Vanadium is a micronutrient found naturally in mushrooms, shellfish, black pepper, parsley, dill, grain and grain products. It exists as both vanadyl sulfate, the form most commonly used in supplements, and vanadate. We’re not sure exactly how much vanadium the body needs; the typical diet provides less than 30 micrograms daily. In the past, vanadium was promoted as a cure for various illnesses at doses ranging from 15 to 100 mg of vanadyl sulfate daily – that’s 1,000 times the dietary dose, but no scientific evidence supports the use of these large amounts, which may be toxic. The small amounts contained in most multivitamin/mineral products – 10 micrograms in my formula – are too low to raise concern about toxicity.
A few small studies have indicated that higher doses of vanadium can improve insulin sensitivity and reduce blood sugar in people with diabetes; however, the dosage and long-term safety of this strategy has not been established.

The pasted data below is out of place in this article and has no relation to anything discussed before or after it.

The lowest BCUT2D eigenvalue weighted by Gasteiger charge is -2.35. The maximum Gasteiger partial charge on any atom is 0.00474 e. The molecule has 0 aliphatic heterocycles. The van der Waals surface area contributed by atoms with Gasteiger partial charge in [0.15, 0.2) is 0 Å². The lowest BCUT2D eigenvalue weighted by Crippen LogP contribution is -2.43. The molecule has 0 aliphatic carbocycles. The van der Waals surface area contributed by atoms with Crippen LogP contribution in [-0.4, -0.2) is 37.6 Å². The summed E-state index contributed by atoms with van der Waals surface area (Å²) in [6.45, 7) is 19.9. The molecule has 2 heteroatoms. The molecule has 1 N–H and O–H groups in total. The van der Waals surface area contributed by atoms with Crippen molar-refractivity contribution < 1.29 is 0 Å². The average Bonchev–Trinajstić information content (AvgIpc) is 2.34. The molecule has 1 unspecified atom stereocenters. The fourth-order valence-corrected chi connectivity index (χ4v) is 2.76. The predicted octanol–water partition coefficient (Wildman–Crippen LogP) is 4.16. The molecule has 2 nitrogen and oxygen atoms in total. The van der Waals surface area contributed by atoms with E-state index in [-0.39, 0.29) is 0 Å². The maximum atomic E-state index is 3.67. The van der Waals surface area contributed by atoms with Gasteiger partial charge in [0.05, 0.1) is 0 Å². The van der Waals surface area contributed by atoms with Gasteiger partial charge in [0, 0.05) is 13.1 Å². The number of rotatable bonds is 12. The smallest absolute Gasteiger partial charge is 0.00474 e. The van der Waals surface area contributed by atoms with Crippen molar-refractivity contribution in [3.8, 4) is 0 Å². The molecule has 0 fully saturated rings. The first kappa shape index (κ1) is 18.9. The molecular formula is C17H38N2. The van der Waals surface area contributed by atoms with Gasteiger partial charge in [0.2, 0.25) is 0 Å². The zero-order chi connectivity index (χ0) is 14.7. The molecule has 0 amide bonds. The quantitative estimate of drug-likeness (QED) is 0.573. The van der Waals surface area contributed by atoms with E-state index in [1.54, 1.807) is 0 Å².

Some animal studies have suggested that vanadyl sulfate may help lower blood pressure, but no human studies have been done. Unless a benefit is proved, I see no reason to take vanadium for this purpose. Nor is there any evidence demonstrating that vanadium can improve athletic performance and increase muscle mass, even though vanadium supplements are widely used for these reasons.
As far as manic depression (bipolar disorder) is concerned, some evidence suggests that blood levels of vanadium may be elevated during manic episodes and also high during depression, particularly when it is accompanied by delusional thoughts or other symptoms of psychosis. I’ve seen recommendations that a low vanadium diet may be helpful for those with bipolar disorder, but considering that the body absorbs only about five percent of the vanadium in the food we consume, I’m not sure how you could get intake any lower. In any event, I’m not convinced that there’s a connection between vanadium and mental disturbance. Even if there were, I do not think the small amounts of vanadium in multivitamin/mineral supplements are an issue for those with mild depression.
Andrew Weil, M.D.